Another stylishly-directed thriller with bags of atmosphere but a rather thin plot. Essentially an updated version of Dr Jekyll and Mr Hyde, this links Stevenson’s concept with atomic age paranoia. It’s a nice idea, but it never quite goes anywhere and we end up with more Millennium Group shenanigans as we find out it is complicit yet again in cover-up – now there’s a shocker. It’s still an entertaining watch though and the period details including the record and the Russian doll are a nice touch, giving it a jigsaw puzzle feel.
Forcing the End – A pregnant woman is kidnapped by Jewish fanatics.
The best thing about this story is the opening sequence showing the kidnapping which is smoothly handled. Sadly it’s all downhill from there as the plot makes little to no sense. Basically a bunch of cultists steal a baby because they want him to grow up to be a high priest in a temple that’s not been built yet in Jerusalem to await the Second Coming – when it eventually happens. Oh, and the baby can’t touch the floor, either. That’s somehow important. Lance looks bored throughout and to cap it all we get a villain so stupid he hasn’t anticipated the fact the helicopter in which he intends to escape can’t land on the roof as there isn’t enough room. Millennium-by-numbers and absolute garbage.
Saturn Dreaming of Mercury – Jordan’s latent psychic gift makes her sense a demonic presence among the new family on the block.
Brittany Tiplady gives an outstanding performance as a troubled little girl who is never anything less than totally convincing. The concept of a demonic child is a well-worn one, but here it’s presented in a fresh and engaging way with a classic bit of misdirection. Jordan is convinced the dad’s to blame – until she and Frank learn otherwise. Lance gets a chance to flex his acting muscles as an anxious dad and the final scene with blazing house and Lucy Butler is classy American gothic. Despite some extraneous material, the needless stuff with the glass eyes and the annoying welcoming committee, this is still a classic.
Darwin’s Eye – A convicted murderer escapes from a mental hospital and goes on the run with the aid of a police officer who falls in love with her.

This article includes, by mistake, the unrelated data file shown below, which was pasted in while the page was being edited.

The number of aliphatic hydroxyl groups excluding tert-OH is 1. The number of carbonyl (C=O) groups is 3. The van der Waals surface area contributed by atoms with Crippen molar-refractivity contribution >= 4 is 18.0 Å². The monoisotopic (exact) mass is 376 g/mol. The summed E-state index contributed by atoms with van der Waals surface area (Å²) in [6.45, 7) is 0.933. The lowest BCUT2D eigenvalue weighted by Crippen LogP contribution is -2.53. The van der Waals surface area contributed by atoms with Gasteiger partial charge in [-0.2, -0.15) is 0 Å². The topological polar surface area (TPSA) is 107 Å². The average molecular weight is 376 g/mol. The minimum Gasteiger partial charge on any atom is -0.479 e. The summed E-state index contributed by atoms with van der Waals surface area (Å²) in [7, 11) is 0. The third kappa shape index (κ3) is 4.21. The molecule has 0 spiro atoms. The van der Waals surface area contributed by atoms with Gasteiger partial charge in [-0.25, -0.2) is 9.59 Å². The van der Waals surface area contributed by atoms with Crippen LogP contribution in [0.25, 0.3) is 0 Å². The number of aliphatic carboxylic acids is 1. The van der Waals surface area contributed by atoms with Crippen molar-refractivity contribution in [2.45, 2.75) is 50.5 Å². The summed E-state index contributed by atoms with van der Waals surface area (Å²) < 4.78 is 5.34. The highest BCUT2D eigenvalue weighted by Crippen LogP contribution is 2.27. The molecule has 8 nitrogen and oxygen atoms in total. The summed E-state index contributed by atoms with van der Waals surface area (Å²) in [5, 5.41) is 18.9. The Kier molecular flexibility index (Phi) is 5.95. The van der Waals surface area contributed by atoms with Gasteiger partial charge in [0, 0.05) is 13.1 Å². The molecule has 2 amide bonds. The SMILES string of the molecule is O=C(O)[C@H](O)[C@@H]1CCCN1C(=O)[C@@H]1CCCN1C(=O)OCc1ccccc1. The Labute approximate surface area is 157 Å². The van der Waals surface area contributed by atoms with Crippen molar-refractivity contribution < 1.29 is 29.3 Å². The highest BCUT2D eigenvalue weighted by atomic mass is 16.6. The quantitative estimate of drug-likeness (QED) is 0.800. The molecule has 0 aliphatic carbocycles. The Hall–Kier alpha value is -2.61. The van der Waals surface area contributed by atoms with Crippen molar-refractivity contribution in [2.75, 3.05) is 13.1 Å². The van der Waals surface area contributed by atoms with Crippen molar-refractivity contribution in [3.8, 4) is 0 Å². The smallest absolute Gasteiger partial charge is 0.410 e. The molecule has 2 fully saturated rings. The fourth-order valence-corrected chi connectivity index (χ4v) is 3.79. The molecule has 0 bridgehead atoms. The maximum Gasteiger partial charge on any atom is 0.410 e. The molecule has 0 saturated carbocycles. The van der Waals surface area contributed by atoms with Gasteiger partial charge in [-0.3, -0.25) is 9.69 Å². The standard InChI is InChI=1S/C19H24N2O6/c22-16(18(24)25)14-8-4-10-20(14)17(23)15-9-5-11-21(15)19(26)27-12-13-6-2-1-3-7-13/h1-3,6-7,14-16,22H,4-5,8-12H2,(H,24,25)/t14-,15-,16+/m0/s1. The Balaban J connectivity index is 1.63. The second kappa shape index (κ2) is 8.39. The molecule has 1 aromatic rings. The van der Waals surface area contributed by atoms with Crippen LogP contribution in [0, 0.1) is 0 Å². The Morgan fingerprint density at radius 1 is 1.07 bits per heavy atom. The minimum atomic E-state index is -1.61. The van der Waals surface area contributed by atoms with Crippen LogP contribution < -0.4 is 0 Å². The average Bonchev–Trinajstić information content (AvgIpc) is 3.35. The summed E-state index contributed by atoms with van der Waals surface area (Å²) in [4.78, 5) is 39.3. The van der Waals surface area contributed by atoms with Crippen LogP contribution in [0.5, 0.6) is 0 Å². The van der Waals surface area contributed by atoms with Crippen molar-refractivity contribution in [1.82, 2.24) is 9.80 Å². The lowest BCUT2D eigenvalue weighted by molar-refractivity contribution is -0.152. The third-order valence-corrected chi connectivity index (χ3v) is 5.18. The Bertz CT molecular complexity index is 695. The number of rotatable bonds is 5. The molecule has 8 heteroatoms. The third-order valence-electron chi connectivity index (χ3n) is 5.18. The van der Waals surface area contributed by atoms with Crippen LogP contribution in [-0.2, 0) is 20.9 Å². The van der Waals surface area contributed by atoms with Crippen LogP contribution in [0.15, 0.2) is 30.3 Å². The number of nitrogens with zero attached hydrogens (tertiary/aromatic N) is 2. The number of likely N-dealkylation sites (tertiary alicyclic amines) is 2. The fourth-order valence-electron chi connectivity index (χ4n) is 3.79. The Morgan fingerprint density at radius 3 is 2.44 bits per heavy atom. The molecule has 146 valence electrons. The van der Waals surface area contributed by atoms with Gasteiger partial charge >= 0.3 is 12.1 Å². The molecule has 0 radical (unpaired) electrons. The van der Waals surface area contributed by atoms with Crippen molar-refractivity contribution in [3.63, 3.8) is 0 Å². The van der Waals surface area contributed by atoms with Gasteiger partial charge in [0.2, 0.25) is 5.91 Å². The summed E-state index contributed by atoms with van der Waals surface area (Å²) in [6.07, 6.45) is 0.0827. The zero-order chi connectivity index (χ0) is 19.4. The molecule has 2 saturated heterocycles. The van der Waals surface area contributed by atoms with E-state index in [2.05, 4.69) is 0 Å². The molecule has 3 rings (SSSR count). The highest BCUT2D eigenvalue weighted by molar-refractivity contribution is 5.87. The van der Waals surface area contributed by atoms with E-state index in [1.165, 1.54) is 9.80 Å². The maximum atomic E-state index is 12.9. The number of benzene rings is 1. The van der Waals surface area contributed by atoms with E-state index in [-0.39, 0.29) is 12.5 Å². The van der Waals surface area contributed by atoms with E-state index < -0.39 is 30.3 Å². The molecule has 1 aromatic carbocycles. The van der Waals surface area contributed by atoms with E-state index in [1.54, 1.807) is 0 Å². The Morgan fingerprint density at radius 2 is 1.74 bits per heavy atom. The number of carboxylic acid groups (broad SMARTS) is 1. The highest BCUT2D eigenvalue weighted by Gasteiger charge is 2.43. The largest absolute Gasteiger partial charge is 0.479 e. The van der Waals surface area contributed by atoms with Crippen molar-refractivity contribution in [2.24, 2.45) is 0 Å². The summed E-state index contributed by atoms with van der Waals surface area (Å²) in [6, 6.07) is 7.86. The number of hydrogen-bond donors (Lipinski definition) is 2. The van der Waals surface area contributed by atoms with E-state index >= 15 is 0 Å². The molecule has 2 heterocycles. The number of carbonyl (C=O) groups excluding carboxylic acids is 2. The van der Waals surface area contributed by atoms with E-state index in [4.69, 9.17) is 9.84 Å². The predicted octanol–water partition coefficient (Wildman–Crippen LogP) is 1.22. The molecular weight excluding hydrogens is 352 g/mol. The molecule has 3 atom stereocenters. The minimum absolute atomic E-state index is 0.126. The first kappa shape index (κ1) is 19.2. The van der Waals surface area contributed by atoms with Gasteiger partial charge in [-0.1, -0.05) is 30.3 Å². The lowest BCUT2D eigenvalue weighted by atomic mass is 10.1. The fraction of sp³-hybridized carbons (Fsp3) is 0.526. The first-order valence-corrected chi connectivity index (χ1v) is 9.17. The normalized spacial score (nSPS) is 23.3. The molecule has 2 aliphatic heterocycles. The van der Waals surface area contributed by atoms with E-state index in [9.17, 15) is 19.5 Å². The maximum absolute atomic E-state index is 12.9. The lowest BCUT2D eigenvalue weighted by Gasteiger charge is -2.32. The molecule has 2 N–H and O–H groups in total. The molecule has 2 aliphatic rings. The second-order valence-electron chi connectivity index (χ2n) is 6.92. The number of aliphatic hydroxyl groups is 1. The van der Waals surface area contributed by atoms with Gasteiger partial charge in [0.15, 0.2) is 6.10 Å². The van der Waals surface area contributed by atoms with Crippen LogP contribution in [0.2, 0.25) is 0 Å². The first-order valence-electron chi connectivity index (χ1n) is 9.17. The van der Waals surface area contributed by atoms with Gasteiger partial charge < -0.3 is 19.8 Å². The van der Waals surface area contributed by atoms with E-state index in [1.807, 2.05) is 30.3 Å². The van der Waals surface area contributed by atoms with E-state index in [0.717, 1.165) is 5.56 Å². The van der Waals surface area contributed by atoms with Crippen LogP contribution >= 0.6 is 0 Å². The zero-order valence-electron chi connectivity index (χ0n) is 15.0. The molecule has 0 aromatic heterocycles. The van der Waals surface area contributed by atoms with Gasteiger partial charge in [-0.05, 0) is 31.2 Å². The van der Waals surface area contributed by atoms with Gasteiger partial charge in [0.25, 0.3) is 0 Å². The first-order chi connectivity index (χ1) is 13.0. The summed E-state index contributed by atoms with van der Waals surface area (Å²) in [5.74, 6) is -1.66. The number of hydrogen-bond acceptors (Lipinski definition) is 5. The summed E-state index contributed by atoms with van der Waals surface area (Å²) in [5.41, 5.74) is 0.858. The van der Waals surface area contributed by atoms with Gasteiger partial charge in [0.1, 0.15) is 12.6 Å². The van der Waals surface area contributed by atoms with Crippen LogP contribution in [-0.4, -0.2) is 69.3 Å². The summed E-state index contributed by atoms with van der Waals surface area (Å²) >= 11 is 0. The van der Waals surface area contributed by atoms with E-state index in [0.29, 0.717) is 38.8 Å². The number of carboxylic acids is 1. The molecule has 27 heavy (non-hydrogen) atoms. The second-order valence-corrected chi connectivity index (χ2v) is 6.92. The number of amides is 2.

The whole point of a show like Millennium is that there’s always something going on below the surface. This time we’re offered up a whole bunch of clues yet none of them amounts to a proverbial hill of beans. Instead, the smarmy Agent Baldwin ends up being right – that the drawings in the cell are the ravings of a madwoman and her claims she’s been framed by a conspiracy are just that – claims, with no substance behind them. Emma Hollis meanwhile has some beautiful scenes with her ailing father, whose deteriorating mental health mirrors that of the main plot. Definitely a classic and one of the cleverest the series produced, but perhaps one to greatly admire rather than love.
Bardo Thodol – A scientist from the Millennium Group flees to a Buddhist Monastery having been involved in shady plans concerning human cloning.
One of the least satisfying and most incomprehensible episodes of Millennium. The atmosphere in the Buddhist temple is nice and the horrendous infection which is slowly killing the scientist is a triumph of prosthetics. But that’s it. We go 45 minutes without really learning a single thing. All we get is a load of overblown guff about surrendering desires etc, plus nonsense about the group wanting to find a red lacquered bowl. How did the scientist get infected? What was he doing? What’s the stuff with the bowl about? I have no idea and by the end I didn’t care. Emma shouting ‘Hey, bald man!’ at Watts is one of the show’s silliest moments. All in all, a garbled mess.
Seven and One – Frank finds himself discredited among his FBI colleagues when he is plagued by a stalker who seems to know his innermost fears.